Being pro-poor doesn’t mean not hiking prices
New petroleum minister Dharmendra Pradhan’s first-day-first-quotes have left most confused. When he said, for instance, that he had the interests of the poor in mind—and that this was the mandate the Modi government had got—did he mean his ministry would no longer push for the monthly 50 paise hike in diesel prices to eliminate the R4.41 per litre subsidy that adds up to a whopping R62,837 crore? Or did he mean something else when, he also said, that energy security was important for the country? After all, if energy supplies are inadequate, the poor will be hit the most—the most expensive electricity, as the old saw goes, is no electricity.
While being briefed by his bureaucrats, many of whom have been opposing hiking prices of natural gas as per the Rangarajan formula, the minister would do well to ask them about the recent $400 billion mega Russian deal to supply China with 38 billion cubic metres of natural gas over the next three decades. The costs will differ depending upon what discount rate you use, but experts reckon the cost of the gas works out to between $11 and $13 per mmBtu. While China is willing to shell out that kind of money for energy security, the oil ministry in India is making heavy weather of shelling out even $8-8.5 per mmBtu for domestic producers like ONGC, Reliance Industries Limited and Cairn India even though it is clear no exploration can take place in deep waters at below this price—indeed, the prices may have to be even higher for several gas discoveries. Given that over 40% of India’s gas needs will have to be met through imports in just the next 2-3 years—at $12-14 prices—the bureaucrats need to explain to Pradhan why they are opposed to implementing the Rangarajan formula.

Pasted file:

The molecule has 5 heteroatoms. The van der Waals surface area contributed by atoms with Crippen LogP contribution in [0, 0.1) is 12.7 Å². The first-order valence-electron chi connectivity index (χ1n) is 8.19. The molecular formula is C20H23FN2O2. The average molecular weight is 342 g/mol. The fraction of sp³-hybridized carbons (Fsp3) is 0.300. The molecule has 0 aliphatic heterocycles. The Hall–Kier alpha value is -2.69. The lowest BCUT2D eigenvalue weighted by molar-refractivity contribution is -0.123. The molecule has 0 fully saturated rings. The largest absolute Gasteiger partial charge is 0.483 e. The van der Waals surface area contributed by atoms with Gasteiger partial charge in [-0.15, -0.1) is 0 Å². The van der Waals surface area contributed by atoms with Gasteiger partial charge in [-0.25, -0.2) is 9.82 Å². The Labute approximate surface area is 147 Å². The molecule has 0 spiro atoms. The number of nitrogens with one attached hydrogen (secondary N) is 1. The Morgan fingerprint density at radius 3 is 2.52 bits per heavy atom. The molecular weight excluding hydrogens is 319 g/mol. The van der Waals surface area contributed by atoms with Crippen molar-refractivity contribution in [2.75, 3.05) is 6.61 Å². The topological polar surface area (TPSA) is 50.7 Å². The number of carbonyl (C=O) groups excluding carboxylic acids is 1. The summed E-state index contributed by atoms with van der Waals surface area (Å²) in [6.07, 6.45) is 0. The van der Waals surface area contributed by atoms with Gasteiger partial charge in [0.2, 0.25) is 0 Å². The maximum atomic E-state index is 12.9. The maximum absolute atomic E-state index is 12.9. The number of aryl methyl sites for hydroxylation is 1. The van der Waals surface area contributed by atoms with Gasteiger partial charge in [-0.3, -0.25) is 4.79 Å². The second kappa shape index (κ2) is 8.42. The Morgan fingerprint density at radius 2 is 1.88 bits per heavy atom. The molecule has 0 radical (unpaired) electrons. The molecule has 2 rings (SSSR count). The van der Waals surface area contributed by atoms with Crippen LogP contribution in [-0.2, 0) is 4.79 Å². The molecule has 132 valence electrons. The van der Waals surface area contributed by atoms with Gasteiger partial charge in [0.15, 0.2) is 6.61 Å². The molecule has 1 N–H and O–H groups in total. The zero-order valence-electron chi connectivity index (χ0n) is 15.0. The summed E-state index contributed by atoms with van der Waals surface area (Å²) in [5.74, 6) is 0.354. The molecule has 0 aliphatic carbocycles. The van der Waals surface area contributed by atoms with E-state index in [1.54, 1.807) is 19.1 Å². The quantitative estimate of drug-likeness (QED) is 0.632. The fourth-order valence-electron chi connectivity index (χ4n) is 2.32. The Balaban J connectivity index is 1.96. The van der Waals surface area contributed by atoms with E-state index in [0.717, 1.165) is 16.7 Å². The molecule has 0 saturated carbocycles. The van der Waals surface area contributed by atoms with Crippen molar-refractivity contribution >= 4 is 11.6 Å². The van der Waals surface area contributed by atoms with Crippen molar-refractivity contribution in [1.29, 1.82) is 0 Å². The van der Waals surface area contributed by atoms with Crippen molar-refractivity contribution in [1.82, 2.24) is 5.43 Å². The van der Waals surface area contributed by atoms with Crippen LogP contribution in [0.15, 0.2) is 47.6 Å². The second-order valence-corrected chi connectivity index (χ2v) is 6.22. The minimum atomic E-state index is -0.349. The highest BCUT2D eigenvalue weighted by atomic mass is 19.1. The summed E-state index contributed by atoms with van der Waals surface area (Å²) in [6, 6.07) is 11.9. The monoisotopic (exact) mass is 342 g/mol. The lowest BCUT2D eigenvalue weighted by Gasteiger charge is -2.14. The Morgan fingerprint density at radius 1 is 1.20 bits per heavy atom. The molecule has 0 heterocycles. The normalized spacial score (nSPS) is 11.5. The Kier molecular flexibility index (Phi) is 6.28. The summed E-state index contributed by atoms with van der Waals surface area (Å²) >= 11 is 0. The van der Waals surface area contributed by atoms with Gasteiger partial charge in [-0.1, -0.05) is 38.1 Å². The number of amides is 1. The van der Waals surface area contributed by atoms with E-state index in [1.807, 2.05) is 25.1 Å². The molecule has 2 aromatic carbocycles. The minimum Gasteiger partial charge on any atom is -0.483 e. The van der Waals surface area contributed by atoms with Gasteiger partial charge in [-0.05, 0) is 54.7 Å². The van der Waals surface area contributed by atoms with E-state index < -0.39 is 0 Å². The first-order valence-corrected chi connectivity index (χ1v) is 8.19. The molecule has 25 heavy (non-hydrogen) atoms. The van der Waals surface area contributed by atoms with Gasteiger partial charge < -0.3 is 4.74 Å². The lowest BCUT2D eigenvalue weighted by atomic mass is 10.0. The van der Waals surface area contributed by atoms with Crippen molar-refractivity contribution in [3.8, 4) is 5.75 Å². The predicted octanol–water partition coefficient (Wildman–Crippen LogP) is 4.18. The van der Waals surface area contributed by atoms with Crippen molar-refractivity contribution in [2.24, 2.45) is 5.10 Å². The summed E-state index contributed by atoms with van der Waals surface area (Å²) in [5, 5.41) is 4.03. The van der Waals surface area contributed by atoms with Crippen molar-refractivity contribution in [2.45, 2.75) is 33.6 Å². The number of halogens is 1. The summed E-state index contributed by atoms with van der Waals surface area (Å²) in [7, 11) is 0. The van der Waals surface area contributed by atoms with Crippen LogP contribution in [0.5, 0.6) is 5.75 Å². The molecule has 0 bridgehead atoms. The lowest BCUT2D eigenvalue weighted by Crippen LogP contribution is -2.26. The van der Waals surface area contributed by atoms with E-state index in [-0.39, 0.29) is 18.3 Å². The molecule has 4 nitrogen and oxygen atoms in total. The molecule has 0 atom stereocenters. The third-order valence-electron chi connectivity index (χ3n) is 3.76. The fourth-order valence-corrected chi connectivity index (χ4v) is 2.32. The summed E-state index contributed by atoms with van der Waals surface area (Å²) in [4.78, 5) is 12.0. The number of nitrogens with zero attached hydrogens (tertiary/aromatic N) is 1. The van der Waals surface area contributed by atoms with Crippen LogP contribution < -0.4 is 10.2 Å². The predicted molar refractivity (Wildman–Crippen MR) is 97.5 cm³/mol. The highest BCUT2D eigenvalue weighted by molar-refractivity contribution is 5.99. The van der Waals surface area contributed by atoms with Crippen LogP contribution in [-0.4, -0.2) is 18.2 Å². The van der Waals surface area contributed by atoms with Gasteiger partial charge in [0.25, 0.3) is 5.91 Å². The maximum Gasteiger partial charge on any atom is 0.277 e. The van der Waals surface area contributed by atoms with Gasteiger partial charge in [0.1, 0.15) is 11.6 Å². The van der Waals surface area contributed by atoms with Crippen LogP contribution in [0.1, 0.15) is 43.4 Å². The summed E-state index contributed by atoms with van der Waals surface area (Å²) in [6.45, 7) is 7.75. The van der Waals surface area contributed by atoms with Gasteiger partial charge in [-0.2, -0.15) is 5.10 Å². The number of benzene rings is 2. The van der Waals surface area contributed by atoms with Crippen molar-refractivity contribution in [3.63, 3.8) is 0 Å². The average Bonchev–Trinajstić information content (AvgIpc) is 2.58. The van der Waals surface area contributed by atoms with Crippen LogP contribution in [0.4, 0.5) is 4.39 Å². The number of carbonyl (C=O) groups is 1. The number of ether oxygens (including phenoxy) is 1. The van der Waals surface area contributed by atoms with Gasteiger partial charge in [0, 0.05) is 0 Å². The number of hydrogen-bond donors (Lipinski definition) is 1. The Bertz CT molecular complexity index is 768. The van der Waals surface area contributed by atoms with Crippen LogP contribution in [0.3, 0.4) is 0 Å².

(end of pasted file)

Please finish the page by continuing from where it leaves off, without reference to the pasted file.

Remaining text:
Were the minister to read the Kirit Parikh report, it would be obvious the real poor don’t benefit from subsidised fuel; today’s lead story in this newspaper is even more evocative. When there was a cap of 6 subsidised LPG cylinders per household per year in 2012, domestic consumption grew just 2% while commercial consumption grew 15%—consumption by commercial users is not subsidised. When this cap was raised to 9 in January 2013, the equation changed completely. Domestic usage grew a bit faster, but commercial use fell 4% over the next year—in other words, there was rampant diversion of cylinders from the subsidised home market to the supposedly market-priced commercial segment. When the cap was raised to 12 in January 2014, commercial usage fell a whopping 10%. The lessons are clear for those who wish to learn them.